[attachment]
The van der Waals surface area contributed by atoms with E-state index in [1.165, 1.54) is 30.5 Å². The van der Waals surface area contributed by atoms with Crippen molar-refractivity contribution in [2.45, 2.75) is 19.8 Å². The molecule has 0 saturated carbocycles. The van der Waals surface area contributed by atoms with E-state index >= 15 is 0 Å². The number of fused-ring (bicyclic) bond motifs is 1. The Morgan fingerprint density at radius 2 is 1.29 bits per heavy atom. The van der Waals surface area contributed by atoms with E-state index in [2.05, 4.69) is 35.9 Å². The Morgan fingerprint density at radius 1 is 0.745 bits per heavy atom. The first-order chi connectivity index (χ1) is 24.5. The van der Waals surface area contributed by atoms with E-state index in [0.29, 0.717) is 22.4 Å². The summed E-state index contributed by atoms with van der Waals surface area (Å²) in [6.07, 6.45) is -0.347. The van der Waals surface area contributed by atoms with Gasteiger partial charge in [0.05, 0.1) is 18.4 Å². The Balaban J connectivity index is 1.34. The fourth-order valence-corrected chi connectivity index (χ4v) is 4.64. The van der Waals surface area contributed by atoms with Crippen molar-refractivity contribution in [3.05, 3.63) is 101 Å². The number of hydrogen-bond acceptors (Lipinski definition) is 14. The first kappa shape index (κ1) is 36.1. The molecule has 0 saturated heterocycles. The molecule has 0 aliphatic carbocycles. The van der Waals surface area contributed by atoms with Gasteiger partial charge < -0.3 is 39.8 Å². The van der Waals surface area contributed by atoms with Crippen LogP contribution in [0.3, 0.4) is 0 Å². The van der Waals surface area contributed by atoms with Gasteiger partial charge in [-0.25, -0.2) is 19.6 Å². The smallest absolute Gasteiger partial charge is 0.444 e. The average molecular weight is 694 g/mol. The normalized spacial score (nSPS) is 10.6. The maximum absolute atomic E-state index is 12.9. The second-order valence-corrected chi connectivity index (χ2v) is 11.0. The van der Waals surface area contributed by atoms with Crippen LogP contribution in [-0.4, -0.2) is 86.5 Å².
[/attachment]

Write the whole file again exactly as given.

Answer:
The van der Waals surface area contributed by atoms with E-state index in [1.165, 1.54) is 30.5 Å². The van der Waals surface area contributed by atoms with Crippen molar-refractivity contribution in [2.45, 2.75) is 19.8 Å². The molecule has 0 saturated carbocycles. The van der Waals surface area contributed by atoms with E-state index >= 15 is 0 Å². The number of fused-ring (bicyclic) bond motifs is 1. The Morgan fingerprint density at radius 2 is 1.29 bits per heavy atom. The van der Waals surface area contributed by atoms with E-state index in [2.05, 4.69) is 35.9 Å². The Morgan fingerprint density at radius 1 is 0.745 bits per heavy atom. The first-order chi connectivity index (χ1) is 24.5. The van der Waals surface area contributed by atoms with E-state index in [0.29, 0.717) is 22.4 Å². The summed E-state index contributed by atoms with van der Waals surface area (Å²) in [6.07, 6.45) is -0.347. The van der Waals surface area contributed by atoms with Gasteiger partial charge in [0.05, 0.1) is 18.4 Å². The Balaban J connectivity index is 1.34. The fourth-order valence-corrected chi connectivity index (χ4v) is 4.64. The van der Waals surface area contributed by atoms with Crippen molar-refractivity contribution in [3.05, 3.63) is 101 Å². The number of hydrogen-bond acceptors (Lipinski definition) is 14. The first kappa shape index (κ1) is 36.1. The molecule has 0 saturated heterocycles. The molecule has 0 aliphatic carbocycles. The van der Waals surface area contributed by atoms with Gasteiger partial charge < -0.3 is 39.8 Å². The van der Waals surface area contributed by atoms with Crippen LogP contribution in [0.3, 0.4) is 0 Å². The van der Waals surface area contributed by atoms with Gasteiger partial charge in [-0.25, -0.2) is 19.6 Å². The smallest absolute Gasteiger partial charge is 0.444 e. The average molecular weight is 694 g/mol. The normalized spacial score (nSPS) is 10.6. The maximum absolute atomic E-state index is 12.9. The second-order valence-corrected chi connectivity index (χ2v) is 11.0. The van der Waals surface area contributed by atoms with Crippen LogP contribution in [-0.4, -0.2) is 86.5 Å².